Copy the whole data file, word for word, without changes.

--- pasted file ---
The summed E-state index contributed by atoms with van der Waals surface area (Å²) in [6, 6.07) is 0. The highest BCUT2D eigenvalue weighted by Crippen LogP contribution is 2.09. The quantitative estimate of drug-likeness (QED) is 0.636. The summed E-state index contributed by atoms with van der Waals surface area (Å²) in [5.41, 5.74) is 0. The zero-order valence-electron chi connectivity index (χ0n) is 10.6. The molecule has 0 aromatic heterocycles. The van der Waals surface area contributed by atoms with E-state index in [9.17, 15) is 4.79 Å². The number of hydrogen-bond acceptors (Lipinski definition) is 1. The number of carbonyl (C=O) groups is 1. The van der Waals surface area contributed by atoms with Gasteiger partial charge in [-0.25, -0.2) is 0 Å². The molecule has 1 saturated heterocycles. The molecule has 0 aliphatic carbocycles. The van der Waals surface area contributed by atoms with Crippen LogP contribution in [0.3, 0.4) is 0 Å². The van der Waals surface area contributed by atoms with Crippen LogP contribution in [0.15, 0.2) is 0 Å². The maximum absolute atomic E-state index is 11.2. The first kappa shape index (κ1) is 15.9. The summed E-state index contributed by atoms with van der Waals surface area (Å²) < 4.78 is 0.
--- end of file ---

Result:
The summed E-state index contributed by atoms with van der Waals surface area (Å²) in [6, 6.07) is 0. The highest BCUT2D eigenvalue weighted by Crippen LogP contribution is 2.09. The quantitative estimate of drug-likeness (QED) is 0.636. The summed E-state index contributed by atoms with van der Waals surface area (Å²) in [5.41, 5.74) is 0. The zero-order valence-electron chi connectivity index (χ0n) is 10.6. The molecule has 0 aromatic heterocycles. The van der Waals surface area contributed by atoms with E-state index in [9.17, 15) is 4.79 Å². The number of hydrogen-bond acceptors (Lipinski definition) is 1. The number of carbonyl (C=O) groups is 1. The van der Waals surface area contributed by atoms with Gasteiger partial charge in [-0.25, -0.2) is 0 Å². The molecule has 1 saturated heterocycles. The molecule has 0 aliphatic carbocycles. The van der Waals surface area contributed by atoms with Crippen LogP contribution in [0.3, 0.4) is 0 Å². The van der Waals surface area contributed by atoms with Crippen LogP contribution in [0.15, 0.2) is 0 Å². The maximum absolute atomic E-state index is 11.2. The first kappa shape index (κ1) is 15.9. The summed E-state index contributed by atoms with van der Waals surface area (Å²) < 4.78 is 0.